14. A health management supply organizer, comprising: a closeable body adapted to receive health monitoring supplies including an analyte meter and analyte sensors, the closeable body including a first leaf and a second leaf and an end portion connecting the first leaf and the second leaf, wherein the first leaf and the second leaf are foldable about the end portion; and a removable disposal container mounted to the body by being received in a pocket formed along the end portion, the removable disposal container including a tubular body and an end cap wherein one of the tubular body and the end cap includes an opening adapted to receive used analyte sensors.

15. A method of organizing health management supplies, comprising: providing a closeable body having a first leaf, a second leaf and an end portion connecting the first leaf and the second leaf, the closeable body adapted to contain health management supplies including at least an analyte meter and analyte sensors; and providing a removable disposal container on the end portion of the body wherein the removable disposal container is adapted to receive used analyte sensors.

16. The method of organizing health management supplies of claim 15, comprising inserting a used analyte sensor in the removable disposal container.

17. The method of organizing health management supplies of claim 15, comprising viewing an amount of used analyte sensors in the removable disposal container through a viewing window in the closeable body.

18. The method of organizing health management supplies of claim 15, comprising dismounting the removable disposal container from the closeable body, emptying the removable disposal container, and remounting the removable disposal container on the closeable body.

19. The method of organizing health management supplies of claim 15, comprising inserting the removable disposal container into a pocket formed in an inside compartment of the closeable body.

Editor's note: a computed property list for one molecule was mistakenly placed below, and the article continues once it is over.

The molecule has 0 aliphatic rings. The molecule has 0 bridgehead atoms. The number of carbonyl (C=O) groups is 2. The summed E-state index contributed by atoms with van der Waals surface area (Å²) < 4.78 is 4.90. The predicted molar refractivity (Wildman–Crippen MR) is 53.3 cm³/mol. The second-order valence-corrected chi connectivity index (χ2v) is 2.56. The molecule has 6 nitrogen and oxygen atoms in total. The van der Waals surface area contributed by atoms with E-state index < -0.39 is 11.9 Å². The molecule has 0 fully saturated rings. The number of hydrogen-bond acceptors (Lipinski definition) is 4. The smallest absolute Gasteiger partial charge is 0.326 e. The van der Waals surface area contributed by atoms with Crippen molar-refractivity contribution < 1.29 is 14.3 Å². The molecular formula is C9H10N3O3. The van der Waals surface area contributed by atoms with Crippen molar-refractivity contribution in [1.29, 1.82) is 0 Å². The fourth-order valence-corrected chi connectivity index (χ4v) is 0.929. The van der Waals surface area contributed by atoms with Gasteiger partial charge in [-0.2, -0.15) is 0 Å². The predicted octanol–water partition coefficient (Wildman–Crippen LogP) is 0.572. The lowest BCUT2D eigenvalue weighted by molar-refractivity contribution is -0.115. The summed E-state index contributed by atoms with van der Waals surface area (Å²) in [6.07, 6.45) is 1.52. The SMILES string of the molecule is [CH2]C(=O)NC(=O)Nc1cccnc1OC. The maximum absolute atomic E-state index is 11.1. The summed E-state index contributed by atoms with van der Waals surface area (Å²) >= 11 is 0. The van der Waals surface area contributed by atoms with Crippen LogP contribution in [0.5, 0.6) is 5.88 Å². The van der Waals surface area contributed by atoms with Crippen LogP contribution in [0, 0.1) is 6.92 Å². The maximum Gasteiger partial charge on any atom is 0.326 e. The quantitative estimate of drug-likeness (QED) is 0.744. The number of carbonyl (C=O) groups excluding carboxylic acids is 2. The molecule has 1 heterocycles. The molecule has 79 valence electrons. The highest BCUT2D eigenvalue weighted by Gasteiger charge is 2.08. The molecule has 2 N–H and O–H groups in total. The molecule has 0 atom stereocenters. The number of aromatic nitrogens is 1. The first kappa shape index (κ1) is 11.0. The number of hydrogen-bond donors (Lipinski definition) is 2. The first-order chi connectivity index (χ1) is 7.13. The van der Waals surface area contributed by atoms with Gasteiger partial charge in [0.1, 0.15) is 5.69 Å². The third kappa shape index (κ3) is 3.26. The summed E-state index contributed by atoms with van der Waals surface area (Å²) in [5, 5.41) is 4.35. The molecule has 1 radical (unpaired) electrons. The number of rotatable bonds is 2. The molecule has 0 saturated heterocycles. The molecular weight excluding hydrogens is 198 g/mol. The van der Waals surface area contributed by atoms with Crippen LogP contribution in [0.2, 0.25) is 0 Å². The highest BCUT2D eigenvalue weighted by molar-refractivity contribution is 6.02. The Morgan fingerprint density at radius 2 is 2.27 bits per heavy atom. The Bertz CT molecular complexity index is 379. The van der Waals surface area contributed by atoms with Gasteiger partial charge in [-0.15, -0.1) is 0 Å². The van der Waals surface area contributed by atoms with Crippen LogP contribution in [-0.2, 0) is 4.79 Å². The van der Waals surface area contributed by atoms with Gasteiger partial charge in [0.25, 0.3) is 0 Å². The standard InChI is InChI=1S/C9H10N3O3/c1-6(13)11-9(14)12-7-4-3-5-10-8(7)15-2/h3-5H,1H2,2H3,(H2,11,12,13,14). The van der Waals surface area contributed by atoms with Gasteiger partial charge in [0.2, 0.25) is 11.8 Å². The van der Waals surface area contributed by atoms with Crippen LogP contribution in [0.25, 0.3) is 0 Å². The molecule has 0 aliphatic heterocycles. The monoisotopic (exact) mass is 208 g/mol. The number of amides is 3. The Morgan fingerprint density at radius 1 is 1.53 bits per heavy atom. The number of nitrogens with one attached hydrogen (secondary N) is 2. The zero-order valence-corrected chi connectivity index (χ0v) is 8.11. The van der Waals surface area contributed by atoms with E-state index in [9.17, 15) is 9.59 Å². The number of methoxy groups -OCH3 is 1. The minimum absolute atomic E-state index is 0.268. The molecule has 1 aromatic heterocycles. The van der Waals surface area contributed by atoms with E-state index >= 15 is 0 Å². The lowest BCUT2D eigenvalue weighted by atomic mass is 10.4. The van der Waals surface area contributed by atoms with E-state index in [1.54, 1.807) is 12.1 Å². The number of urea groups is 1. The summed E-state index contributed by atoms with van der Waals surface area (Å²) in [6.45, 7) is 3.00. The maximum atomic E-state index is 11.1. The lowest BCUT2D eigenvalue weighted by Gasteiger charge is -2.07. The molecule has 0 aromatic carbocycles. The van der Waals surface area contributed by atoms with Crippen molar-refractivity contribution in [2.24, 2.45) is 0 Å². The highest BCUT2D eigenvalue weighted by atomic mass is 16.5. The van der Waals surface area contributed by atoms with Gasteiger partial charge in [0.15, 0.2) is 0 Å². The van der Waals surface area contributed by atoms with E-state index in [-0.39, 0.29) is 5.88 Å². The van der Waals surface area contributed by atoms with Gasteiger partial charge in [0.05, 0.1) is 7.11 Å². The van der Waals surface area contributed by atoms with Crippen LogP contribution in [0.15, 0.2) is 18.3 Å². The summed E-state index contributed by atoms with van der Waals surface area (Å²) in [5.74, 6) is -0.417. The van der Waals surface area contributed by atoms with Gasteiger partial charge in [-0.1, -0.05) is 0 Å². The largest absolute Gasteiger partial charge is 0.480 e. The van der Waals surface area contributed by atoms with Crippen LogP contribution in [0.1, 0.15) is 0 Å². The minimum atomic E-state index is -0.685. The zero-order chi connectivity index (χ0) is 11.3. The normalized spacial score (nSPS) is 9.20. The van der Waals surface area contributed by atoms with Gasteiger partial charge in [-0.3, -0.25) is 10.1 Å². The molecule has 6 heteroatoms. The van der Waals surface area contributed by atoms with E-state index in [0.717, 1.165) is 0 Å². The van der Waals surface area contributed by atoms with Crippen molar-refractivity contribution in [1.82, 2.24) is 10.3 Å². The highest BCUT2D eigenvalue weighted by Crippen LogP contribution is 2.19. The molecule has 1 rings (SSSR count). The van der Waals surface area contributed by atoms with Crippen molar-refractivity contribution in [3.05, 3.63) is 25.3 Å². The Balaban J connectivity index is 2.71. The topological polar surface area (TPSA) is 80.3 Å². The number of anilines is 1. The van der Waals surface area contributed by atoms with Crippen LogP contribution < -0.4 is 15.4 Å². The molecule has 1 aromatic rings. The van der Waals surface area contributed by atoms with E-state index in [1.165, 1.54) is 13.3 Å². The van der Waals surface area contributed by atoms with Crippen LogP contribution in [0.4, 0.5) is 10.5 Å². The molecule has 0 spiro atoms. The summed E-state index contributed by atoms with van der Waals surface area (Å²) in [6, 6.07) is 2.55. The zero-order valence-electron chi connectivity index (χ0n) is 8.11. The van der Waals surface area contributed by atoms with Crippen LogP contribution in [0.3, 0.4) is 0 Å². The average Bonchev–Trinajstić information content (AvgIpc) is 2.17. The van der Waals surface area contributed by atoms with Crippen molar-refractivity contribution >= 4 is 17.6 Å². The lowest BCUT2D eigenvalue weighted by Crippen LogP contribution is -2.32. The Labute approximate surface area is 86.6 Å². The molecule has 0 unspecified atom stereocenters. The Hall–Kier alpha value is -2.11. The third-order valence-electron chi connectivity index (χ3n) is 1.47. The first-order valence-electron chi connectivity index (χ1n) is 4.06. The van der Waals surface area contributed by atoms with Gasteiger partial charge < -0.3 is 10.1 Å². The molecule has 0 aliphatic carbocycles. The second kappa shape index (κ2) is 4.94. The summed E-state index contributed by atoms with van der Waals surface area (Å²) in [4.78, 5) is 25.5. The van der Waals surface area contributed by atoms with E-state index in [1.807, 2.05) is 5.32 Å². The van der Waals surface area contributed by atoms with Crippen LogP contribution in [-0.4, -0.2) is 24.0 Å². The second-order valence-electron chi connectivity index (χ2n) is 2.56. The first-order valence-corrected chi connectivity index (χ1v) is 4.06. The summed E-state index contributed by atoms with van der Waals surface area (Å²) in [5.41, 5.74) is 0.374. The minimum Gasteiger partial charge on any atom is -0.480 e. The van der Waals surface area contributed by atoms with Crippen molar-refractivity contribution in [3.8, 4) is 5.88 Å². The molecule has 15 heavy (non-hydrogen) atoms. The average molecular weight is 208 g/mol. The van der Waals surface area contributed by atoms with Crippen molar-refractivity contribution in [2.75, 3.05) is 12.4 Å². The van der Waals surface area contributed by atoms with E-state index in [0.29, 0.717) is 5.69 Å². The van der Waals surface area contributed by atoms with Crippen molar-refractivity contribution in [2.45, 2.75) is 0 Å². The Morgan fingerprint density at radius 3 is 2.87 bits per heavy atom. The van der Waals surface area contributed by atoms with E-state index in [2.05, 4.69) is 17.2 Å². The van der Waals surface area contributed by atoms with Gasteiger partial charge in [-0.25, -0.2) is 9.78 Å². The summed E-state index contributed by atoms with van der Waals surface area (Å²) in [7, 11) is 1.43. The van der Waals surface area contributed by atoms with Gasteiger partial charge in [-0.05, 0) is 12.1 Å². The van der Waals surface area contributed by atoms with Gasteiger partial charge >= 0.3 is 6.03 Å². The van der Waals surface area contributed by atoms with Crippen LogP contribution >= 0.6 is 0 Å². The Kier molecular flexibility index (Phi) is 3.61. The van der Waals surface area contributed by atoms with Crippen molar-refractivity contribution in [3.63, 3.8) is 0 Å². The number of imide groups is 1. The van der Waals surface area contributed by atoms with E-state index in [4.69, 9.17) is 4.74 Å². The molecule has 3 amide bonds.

20. The method of organizing health management supplies of claim 15, comprising inserting a removable cap on the removable disposal container.

Description:

FIELD OF THE INVENTION

The present invention relates to supply organizers for health management, and methods of organizing such supplies.

BACKGROUND OF THE INVENTION

The monitoring of analyte concentration levels in bio-fluids (e.g., blood, urine, etc.) may be an important part of health management (including health testing and/or control). For example, analyte sensors (sometimes referred to as “test strips”) may be used for the monitoring of a patient's blood glucose level as part of diabetes testing. In blood glucose testing, for example, the patient may use a portable lancing device which may be a spring-loaded, trigger-releasable device which receives a single-use, disposable lancet. When the lancet is released, a sharp portion of the lancet may prick the user's body part to produce a droplet of blood. That blood droplet may then be transferred to a test strip which interfaces with, and may be received within, a port in a blood glucose meter. The test strips may also be single use and disposable.

Depending on the reading obtained from the meter, a user may need to undertake control measures, such as by taking a glucose tablet or administering insulin. The user may also need to carry, and have available for use, other monitoring (testing) supplies, such as logbooks (diaries), analyte sensor vials, extra analyte sensors, extra lancets, control or normal solutions, and other monitoring supplies. Furthermore, the user may need to carry control supplies such as insulin, glucose tablets and/or insulin delivery devices (e.g., syringes, pens, pen needles), and/or other control supplies.